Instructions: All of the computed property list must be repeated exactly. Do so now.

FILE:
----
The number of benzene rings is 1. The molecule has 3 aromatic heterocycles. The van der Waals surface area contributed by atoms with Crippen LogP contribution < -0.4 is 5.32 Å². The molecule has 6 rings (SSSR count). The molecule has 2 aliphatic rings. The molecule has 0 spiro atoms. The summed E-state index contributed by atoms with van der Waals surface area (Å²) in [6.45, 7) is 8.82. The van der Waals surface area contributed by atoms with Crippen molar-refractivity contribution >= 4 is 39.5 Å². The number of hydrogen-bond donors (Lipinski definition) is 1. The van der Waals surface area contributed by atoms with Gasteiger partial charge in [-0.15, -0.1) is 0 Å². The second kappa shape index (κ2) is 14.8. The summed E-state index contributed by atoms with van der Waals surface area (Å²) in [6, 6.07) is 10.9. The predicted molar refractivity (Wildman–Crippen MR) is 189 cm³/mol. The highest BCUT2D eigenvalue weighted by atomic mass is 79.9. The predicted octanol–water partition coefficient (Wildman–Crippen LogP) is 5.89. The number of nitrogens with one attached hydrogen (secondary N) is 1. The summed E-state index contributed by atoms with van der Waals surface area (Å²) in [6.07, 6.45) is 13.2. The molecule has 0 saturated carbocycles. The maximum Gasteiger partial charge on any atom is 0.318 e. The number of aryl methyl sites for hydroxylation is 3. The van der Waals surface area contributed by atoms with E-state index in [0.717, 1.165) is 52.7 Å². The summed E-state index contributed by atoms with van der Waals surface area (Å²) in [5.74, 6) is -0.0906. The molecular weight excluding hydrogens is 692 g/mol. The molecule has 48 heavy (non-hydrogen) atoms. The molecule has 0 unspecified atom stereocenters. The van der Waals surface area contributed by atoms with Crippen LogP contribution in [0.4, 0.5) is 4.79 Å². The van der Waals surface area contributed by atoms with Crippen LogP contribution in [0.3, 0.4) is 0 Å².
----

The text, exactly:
The number of benzene rings is 1. The molecule has 3 aromatic heterocycles. The van der Waals surface area contributed by atoms with Crippen LogP contribution < -0.4 is 5.32 Å². The molecule has 6 rings (SSSR count). The molecule has 2 aliphatic rings. The molecule has 0 spiro atoms. The summed E-state index contributed by atoms with van der Waals surface area (Å²) in [6.45, 7) is 8.82. The van der Waals surface area contributed by atoms with Crippen molar-refractivity contribution >= 4 is 39.5 Å². The number of hydrogen-bond donors (Lipinski definition) is 1. The van der Waals surface area contributed by atoms with Gasteiger partial charge in [-0.15, -0.1) is 0 Å². The second kappa shape index (κ2) is 14.8. The summed E-state index contributed by atoms with van der Waals surface area (Å²) in [6, 6.07) is 10.9. The predicted molar refractivity (Wildman–Crippen MR) is 189 cm³/mol. The highest BCUT2D eigenvalue weighted by atomic mass is 79.9. The predicted octanol–water partition coefficient (Wildman–Crippen LogP) is 5.89. The number of nitrogens with one attached hydrogen (secondary N) is 1. The summed E-state index contributed by atoms with van der Waals surface area (Å²) in [6.07, 6.45) is 13.2. The molecule has 0 saturated carbocycles. The maximum Gasteiger partial charge on any atom is 0.318 e. The number of aryl methyl sites for hydroxylation is 3. The van der Waals surface area contributed by atoms with E-state index in [0.717, 1.165) is 52.7 Å². The summed E-state index contributed by atoms with van der Waals surface area (Å²) in [5.74, 6) is -0.0906. The molecular weight excluding hydrogens is 692 g/mol. The molecule has 48 heavy (non-hydrogen) atoms. The molecule has 0 unspecified atom stereocenters. The van der Waals surface area contributed by atoms with Crippen LogP contribution in [0.4, 0.5) is 4.79 Å². The van der Waals surface area contributed by atoms with Crippen LogP contribution in [0.3, 0.4) is 0 Å².